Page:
Toyota reported a sales increase in May of 87% compared to the same month a year ago - when the company's vehicle production had plummeted due to the tsunami hitting Japan in March.
There were more selling days this month than last May, but it is still a robust recovery from the disaster, which reduced inventories on Toyota dealer lots and sent some customers to other car companies.
Toyota remains number three in overall sales in the U.S., however, just behind Ford, which saw its sales increase 13% in May.
Chrysler says its U.S. sales rose 30 percent last month, compared to May of last year. The company says there was strong demand for Ram pickups and Jeeps.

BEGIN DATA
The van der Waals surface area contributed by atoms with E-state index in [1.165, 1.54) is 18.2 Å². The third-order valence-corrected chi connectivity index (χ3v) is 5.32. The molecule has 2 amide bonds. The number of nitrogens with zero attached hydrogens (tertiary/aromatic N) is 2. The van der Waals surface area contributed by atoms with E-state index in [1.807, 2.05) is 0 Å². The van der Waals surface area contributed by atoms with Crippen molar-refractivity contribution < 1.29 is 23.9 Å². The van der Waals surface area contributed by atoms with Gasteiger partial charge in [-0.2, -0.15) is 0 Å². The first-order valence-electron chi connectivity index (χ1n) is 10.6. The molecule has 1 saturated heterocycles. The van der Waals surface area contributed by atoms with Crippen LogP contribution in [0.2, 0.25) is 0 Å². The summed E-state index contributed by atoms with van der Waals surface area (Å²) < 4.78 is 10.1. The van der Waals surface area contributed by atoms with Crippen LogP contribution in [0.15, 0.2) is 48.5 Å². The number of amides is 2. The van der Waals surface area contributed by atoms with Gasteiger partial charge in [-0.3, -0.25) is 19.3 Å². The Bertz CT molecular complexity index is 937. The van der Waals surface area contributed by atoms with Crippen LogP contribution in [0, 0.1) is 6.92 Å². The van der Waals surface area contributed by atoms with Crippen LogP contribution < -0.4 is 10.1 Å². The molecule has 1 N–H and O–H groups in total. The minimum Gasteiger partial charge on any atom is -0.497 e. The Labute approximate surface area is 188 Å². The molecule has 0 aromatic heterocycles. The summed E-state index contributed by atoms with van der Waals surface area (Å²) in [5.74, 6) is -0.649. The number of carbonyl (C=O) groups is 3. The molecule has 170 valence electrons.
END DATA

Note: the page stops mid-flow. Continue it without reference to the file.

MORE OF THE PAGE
Nissan sales rose 21% and Volkswagon reports sales rose 28.4%.
Other automakers report sales later today.
Auto sales remain one of the few strengths of the slowly improving U.S. economy.
Car companies expect to sell about 14.5 million vehicles this year, as pent up demand, better consumer confidence, and a stable U.S. stock market convince people to head to the dealership for a new car.
The age of vehicles on the road is at an all-time high: 11.1 years for passenger cars, and 10.8 for trucks.